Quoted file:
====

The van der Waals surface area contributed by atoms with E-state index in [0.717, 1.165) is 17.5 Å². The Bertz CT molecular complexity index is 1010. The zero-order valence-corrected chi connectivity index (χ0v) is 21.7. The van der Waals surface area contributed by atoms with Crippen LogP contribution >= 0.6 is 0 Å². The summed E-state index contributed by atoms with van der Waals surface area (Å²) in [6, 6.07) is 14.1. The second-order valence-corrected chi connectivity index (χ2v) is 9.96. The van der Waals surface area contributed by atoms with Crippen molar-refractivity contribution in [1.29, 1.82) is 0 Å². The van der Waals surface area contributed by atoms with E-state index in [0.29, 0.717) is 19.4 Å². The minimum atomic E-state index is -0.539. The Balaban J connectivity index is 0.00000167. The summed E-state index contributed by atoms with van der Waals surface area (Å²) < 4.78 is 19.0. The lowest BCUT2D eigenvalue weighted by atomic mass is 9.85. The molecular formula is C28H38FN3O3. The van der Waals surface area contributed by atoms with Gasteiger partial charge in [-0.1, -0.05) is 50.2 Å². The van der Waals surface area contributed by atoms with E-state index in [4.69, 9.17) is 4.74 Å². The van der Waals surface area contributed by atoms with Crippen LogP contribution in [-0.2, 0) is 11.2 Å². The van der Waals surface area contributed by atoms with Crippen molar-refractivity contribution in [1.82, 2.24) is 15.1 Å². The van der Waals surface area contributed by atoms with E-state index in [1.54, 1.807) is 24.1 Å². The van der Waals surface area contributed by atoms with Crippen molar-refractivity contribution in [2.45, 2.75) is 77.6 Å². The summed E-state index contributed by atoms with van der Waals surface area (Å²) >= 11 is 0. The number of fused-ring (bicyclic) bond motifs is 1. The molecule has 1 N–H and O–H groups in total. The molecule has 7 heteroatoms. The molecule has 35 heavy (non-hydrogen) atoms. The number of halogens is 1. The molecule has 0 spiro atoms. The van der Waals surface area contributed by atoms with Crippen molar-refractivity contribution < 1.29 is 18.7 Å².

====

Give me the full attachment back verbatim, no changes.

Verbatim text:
The van der Waals surface area contributed by atoms with E-state index in [0.717, 1.165) is 17.5 Å². The Bertz CT molecular complexity index is 1010. The zero-order valence-corrected chi connectivity index (χ0v) is 21.7. The van der Waals surface area contributed by atoms with Crippen LogP contribution >= 0.6 is 0 Å². The summed E-state index contributed by atoms with van der Waals surface area (Å²) in [6, 6.07) is 14.1. The second-order valence-corrected chi connectivity index (χ2v) is 9.96. The van der Waals surface area contributed by atoms with Crippen molar-refractivity contribution in [1.29, 1.82) is 0 Å². The van der Waals surface area contributed by atoms with E-state index in [0.29, 0.717) is 19.4 Å². The minimum atomic E-state index is -0.539. The Balaban J connectivity index is 0.00000167. The summed E-state index contributed by atoms with van der Waals surface area (Å²) < 4.78 is 19.0. The lowest BCUT2D eigenvalue weighted by atomic mass is 9.85. The molecular formula is C28H38FN3O3. The van der Waals surface area contributed by atoms with Gasteiger partial charge in [-0.1, -0.05) is 50.2 Å². The van der Waals surface area contributed by atoms with E-state index in [4.69, 9.17) is 4.74 Å². The van der Waals surface area contributed by atoms with Crippen LogP contribution in [-0.2, 0) is 11.2 Å². The van der Waals surface area contributed by atoms with Crippen molar-refractivity contribution in [1.82, 2.24) is 15.1 Å². The van der Waals surface area contributed by atoms with E-state index in [1.54, 1.807) is 24.1 Å². The van der Waals surface area contributed by atoms with Crippen molar-refractivity contribution in [2.45, 2.75) is 77.6 Å². The summed E-state index contributed by atoms with van der Waals surface area (Å²) >= 11 is 0. The number of fused-ring (bicyclic) bond motifs is 1. The molecule has 1 N–H and O–H groups in total. The molecule has 7 heteroatoms. The molecule has 35 heavy (non-hydrogen) atoms. The number of halogens is 1. The molecule has 0 spiro atoms. The van der Waals surface area contributed by atoms with Crippen molar-refractivity contribution < 1.29 is 18.7 Å².